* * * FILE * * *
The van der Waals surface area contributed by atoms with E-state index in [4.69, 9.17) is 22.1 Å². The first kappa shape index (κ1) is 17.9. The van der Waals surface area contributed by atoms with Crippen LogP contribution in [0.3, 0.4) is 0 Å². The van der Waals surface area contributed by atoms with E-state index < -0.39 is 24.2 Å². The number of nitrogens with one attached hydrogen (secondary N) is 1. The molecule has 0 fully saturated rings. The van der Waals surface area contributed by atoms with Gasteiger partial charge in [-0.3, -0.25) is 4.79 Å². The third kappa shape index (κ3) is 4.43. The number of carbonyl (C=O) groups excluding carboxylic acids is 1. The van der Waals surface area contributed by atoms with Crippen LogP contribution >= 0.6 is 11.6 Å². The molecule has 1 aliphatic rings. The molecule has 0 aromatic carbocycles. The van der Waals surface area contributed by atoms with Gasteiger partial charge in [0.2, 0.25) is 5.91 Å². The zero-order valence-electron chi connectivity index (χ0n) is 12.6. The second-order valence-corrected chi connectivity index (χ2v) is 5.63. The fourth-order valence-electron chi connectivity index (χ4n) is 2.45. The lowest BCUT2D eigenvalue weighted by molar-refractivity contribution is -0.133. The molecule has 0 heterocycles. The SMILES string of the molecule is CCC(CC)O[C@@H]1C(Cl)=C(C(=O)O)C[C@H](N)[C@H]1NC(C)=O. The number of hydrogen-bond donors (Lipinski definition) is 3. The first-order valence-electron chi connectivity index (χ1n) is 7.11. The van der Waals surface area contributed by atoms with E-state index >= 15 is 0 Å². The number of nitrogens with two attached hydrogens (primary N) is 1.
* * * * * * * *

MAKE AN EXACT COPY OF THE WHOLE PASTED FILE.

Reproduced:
The van der Waals surface area contributed by atoms with E-state index in [4.69, 9.17) is 22.1 Å². The first kappa shape index (κ1) is 17.9. The van der Waals surface area contributed by atoms with Crippen LogP contribution in [0.3, 0.4) is 0 Å². The van der Waals surface area contributed by atoms with E-state index < -0.39 is 24.2 Å². The number of nitrogens with one attached hydrogen (secondary N) is 1. The molecule has 0 fully saturated rings. The van der Waals surface area contributed by atoms with Gasteiger partial charge in [-0.3, -0.25) is 4.79 Å². The third kappa shape index (κ3) is 4.43. The number of carbonyl (C=O) groups excluding carboxylic acids is 1. The van der Waals surface area contributed by atoms with Crippen LogP contribution >= 0.6 is 11.6 Å². The molecule has 1 aliphatic rings. The molecule has 0 aromatic carbocycles. The van der Waals surface area contributed by atoms with Gasteiger partial charge in [0.2, 0.25) is 5.91 Å². The zero-order valence-electron chi connectivity index (χ0n) is 12.6. The second-order valence-corrected chi connectivity index (χ2v) is 5.63. The fourth-order valence-electron chi connectivity index (χ4n) is 2.45. The lowest BCUT2D eigenvalue weighted by molar-refractivity contribution is -0.133. The molecule has 0 heterocycles. The SMILES string of the molecule is CCC(CC)O[C@@H]1C(Cl)=C(C(=O)O)C[C@H](N)[C@H]1NC(C)=O. The number of hydrogen-bond donors (Lipinski definition) is 3. The first-order valence-electron chi connectivity index (χ1n) is 7.11. The van der Waals surface area contributed by atoms with E-state index >= 15 is 0 Å². The number of nitrogens with two attached hydrogens (primary N) is 1.